Tigre and the Delta lie about 50 minutes outside of Buenos Aires and are easily accessible by train. I took the subte to Retiro train station, and bought my ticket to Mitre. I’d been told that the Trene de la Costa provides a beautiful view of the Argentine coast, but you have to switch stations at Mitre. Cost of a train ticket to Mitre: 1 AR, 50 Centavos. That’s like…25 cents. Maybe 30.
I stood in a long line for no reason; I asked the girl in front of me in horribly broken Spanish if this was the line for Mitre and she’d nodded, but then I realized the front of the line was not ending at the train platform but through a door on the right. Instead of being a lemming, I headed away from the line toward the turnstyle just in time – the train to Mitre had arrived.
The ride was about 35 minutes, and the train ride took us through graffiti’d stations and some shadier sides of town, making the NJ train to NYC look like the Hogwarts Express (I had to do it, I’m sorry Allison). At Mitre, I literally took an escalator up to a new station that looked immaculate and almost homey, with shops and light music playing. What a difference a staircase makes! I bought the ticket to Tigre (14AR, so a little over $3 US) and hopped on the Trene de la Costa, which was nice and brought us alongside some beach, where people were flying kites and making the most of a cold day at the shore.
Once in Tigre, I was flagged down by some tourist lady asking if I wanted to do a boat ride for four hours. Tigre and the Delta are obviously mainly accessible by water, so boat rides are the thing to do when you go there. I was advised not to take a catamaran, that the commuter launches offered better views, but I listened to this girl’s pitch anyway until she told me the price: $400 US. (!!!) There had better have been some caviar and wine included in that package for such a crazy price.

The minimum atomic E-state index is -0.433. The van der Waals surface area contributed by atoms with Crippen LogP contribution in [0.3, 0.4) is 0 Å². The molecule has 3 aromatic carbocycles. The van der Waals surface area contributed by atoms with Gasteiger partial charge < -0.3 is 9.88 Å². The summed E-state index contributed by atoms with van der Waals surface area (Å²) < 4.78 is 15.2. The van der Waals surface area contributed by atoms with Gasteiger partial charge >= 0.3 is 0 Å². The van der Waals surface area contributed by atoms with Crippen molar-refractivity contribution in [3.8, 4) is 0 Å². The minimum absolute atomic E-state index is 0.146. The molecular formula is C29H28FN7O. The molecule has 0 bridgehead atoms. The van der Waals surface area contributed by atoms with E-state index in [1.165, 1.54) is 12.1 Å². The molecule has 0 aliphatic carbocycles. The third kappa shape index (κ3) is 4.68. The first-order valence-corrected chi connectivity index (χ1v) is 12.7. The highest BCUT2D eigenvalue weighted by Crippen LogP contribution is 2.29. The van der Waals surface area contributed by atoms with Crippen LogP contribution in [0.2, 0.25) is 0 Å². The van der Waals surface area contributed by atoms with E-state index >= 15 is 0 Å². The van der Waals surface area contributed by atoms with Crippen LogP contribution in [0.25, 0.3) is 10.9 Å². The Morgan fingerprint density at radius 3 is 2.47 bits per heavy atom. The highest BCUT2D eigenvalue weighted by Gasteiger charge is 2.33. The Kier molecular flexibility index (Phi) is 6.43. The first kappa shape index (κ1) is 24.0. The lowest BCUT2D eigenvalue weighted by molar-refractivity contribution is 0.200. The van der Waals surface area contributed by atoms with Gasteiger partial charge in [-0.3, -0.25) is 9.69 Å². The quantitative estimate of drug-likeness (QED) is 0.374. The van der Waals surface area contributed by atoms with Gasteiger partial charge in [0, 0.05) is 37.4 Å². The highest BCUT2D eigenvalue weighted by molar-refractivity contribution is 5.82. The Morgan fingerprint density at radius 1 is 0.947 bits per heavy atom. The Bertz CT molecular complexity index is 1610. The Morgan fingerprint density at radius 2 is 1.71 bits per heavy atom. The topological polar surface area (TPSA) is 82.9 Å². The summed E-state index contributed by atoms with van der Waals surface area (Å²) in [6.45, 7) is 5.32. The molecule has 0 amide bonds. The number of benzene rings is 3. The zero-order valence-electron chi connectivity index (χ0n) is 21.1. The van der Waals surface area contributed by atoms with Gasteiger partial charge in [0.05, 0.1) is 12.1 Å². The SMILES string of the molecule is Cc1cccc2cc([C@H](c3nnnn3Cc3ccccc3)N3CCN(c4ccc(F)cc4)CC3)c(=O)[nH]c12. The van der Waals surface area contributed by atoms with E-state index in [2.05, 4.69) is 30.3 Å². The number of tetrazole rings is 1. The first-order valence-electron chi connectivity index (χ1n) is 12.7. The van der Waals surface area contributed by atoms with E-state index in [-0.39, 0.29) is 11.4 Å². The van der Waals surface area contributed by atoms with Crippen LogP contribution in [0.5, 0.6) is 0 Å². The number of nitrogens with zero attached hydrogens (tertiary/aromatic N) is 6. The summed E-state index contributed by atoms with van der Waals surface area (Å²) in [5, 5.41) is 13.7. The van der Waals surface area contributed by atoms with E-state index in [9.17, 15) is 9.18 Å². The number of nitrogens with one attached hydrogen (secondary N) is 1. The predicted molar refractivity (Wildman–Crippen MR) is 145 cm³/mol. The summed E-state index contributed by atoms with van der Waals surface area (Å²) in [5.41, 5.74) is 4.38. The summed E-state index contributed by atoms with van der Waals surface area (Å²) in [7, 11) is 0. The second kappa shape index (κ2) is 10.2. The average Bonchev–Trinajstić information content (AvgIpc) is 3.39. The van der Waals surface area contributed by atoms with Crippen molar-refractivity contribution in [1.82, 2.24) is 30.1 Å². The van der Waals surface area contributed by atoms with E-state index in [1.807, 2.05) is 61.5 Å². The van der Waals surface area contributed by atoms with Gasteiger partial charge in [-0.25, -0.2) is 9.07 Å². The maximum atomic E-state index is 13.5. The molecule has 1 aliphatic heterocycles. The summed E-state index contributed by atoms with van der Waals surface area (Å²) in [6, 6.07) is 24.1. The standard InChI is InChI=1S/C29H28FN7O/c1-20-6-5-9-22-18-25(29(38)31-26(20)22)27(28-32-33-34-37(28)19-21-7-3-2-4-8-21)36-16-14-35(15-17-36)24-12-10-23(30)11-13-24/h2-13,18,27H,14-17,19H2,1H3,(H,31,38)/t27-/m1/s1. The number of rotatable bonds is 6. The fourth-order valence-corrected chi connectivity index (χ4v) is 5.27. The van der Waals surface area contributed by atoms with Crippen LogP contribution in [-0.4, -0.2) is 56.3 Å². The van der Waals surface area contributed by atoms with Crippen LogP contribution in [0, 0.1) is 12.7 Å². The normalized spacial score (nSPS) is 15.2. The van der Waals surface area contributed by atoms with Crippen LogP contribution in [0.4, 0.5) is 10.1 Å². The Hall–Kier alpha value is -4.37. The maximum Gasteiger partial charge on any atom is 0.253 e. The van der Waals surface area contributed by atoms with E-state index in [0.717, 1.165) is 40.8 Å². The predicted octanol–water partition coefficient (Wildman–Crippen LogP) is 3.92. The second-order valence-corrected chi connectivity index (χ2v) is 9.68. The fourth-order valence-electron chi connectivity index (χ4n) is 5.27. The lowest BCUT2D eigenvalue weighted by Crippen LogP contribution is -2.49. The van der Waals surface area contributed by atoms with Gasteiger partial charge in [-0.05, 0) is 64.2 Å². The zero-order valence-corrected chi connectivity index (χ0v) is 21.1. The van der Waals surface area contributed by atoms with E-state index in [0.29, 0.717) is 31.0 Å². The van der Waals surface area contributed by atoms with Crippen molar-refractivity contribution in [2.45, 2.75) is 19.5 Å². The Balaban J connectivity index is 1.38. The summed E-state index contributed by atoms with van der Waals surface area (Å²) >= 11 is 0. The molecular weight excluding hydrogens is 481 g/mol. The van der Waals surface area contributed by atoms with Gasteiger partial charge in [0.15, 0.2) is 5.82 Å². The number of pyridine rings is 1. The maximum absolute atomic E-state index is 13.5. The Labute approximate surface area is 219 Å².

Instead, I investigated the tourist center and found a nice launch for 30 AR, so under $10 US. While I waited, I ate some McDonald’s in an attempt to stay within budget. A man sat at the table next to me, approaching diners and asking if they were going to finish that burger or shake. His table was covered with the best fast food McD’s had to offer.
After eating, I boarded the boat and our Spanish guide began talking, probably relating the history of the area and pointing out things to see, but as usual, I couldn’t make anything out. What’s cool about the Delta – or interesting, maybe – is that people living along the delta rely on it for everything; there are trash boats, grocery boats, log boats. And every house has a dock with a small boat at the end. I guess it’s not fun if it’s raining, but otherwise, a different concept, especially when it comes to buying your kid her first boat. Probably cheaper than a car.
In the summer, it’s probably very nice and green here, but in the winter, it’s chilly and the trees look unfriendly and arachnid-like. All year round, the water is latte brown, which looks kind of cool.